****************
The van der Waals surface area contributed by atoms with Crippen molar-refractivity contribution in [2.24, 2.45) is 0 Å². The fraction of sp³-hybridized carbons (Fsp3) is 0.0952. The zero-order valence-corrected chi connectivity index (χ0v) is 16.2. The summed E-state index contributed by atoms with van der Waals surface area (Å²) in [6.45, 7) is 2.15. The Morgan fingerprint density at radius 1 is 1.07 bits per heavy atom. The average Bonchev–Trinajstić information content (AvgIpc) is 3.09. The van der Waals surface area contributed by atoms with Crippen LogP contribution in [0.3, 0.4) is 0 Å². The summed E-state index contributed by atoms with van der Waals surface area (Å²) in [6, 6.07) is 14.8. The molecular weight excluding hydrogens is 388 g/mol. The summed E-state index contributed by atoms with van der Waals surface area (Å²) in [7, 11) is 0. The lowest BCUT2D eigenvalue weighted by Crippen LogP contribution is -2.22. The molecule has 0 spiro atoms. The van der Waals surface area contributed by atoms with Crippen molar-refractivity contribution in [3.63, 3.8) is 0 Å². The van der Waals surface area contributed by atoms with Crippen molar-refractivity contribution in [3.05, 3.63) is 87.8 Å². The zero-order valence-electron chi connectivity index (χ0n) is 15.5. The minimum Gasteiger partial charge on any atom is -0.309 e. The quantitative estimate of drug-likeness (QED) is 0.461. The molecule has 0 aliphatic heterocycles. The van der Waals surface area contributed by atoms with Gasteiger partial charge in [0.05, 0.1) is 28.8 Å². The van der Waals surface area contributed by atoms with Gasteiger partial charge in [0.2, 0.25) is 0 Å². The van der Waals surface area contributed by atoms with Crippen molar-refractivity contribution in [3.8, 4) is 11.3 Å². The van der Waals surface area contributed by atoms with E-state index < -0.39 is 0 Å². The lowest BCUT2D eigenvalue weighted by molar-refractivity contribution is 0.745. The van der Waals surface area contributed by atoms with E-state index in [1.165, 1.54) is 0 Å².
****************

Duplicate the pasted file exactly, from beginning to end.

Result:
The van der Waals surface area contributed by atoms with Crippen molar-refractivity contribution in [2.24, 2.45) is 0 Å². The fraction of sp³-hybridized carbons (Fsp3) is 0.0952. The zero-order valence-corrected chi connectivity index (χ0v) is 16.2. The summed E-state index contributed by atoms with van der Waals surface area (Å²) in [6.45, 7) is 2.15. The Morgan fingerprint density at radius 1 is 1.07 bits per heavy atom. The average Bonchev–Trinajstić information content (AvgIpc) is 3.09. The van der Waals surface area contributed by atoms with Crippen LogP contribution in [0.3, 0.4) is 0 Å². The summed E-state index contributed by atoms with van der Waals surface area (Å²) in [6, 6.07) is 14.8. The molecular weight excluding hydrogens is 388 g/mol. The summed E-state index contributed by atoms with van der Waals surface area (Å²) in [7, 11) is 0. The lowest BCUT2D eigenvalue weighted by Crippen LogP contribution is -2.22. The molecule has 0 spiro atoms. The van der Waals surface area contributed by atoms with Crippen molar-refractivity contribution in [3.63, 3.8) is 0 Å². The van der Waals surface area contributed by atoms with Crippen molar-refractivity contribution in [3.05, 3.63) is 87.8 Å². The zero-order valence-electron chi connectivity index (χ0n) is 15.5. The minimum Gasteiger partial charge on any atom is -0.309 e. The quantitative estimate of drug-likeness (QED) is 0.461. The molecule has 0 aliphatic heterocycles. The van der Waals surface area contributed by atoms with Gasteiger partial charge in [0.05, 0.1) is 28.8 Å². The van der Waals surface area contributed by atoms with Gasteiger partial charge in [0.2, 0.25) is 0 Å². The van der Waals surface area contributed by atoms with Crippen molar-refractivity contribution in [3.8, 4) is 11.3 Å². The van der Waals surface area contributed by atoms with E-state index < -0.39 is 0 Å². The lowest BCUT2D eigenvalue weighted by molar-refractivity contribution is 0.745. The van der Waals surface area contributed by atoms with E-state index in [1.165, 1.54) is 0 Å².